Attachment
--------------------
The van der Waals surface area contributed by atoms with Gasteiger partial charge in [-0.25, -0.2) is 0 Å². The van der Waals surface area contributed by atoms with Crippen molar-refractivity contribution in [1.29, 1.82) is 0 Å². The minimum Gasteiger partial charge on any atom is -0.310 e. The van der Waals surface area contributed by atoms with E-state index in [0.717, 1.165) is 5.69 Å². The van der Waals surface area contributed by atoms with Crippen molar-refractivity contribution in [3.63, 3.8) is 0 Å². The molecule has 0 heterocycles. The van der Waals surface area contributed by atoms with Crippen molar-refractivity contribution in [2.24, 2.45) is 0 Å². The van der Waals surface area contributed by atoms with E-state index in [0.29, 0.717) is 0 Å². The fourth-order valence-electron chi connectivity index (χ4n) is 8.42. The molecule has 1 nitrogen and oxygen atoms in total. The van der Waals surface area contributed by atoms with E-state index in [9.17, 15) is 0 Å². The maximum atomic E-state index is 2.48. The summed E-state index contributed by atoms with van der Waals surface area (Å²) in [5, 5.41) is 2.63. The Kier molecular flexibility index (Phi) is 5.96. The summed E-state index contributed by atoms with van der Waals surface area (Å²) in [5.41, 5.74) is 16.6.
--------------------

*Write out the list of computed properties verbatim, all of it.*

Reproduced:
The van der Waals surface area contributed by atoms with Gasteiger partial charge in [-0.25, -0.2) is 0 Å². The van der Waals surface area contributed by atoms with Crippen molar-refractivity contribution in [1.29, 1.82) is 0 Å². The minimum Gasteiger partial charge on any atom is -0.310 e. The van der Waals surface area contributed by atoms with E-state index in [0.717, 1.165) is 5.69 Å². The van der Waals surface area contributed by atoms with Crippen molar-refractivity contribution in [3.63, 3.8) is 0 Å². The molecule has 0 heterocycles. The van der Waals surface area contributed by atoms with Crippen molar-refractivity contribution in [2.24, 2.45) is 0 Å². The van der Waals surface area contributed by atoms with E-state index in [0.29, 0.717) is 0 Å². The fourth-order valence-electron chi connectivity index (χ4n) is 8.42. The molecule has 1 nitrogen and oxygen atoms in total. The van der Waals surface area contributed by atoms with E-state index in [9.17, 15) is 0 Å². The maximum atomic E-state index is 2.48. The summed E-state index contributed by atoms with van der Waals surface area (Å²) in [5, 5.41) is 2.63. The Kier molecular flexibility index (Phi) is 5.96. The summed E-state index contributed by atoms with van der Waals surface area (Å²) in [5.41, 5.74) is 16.6.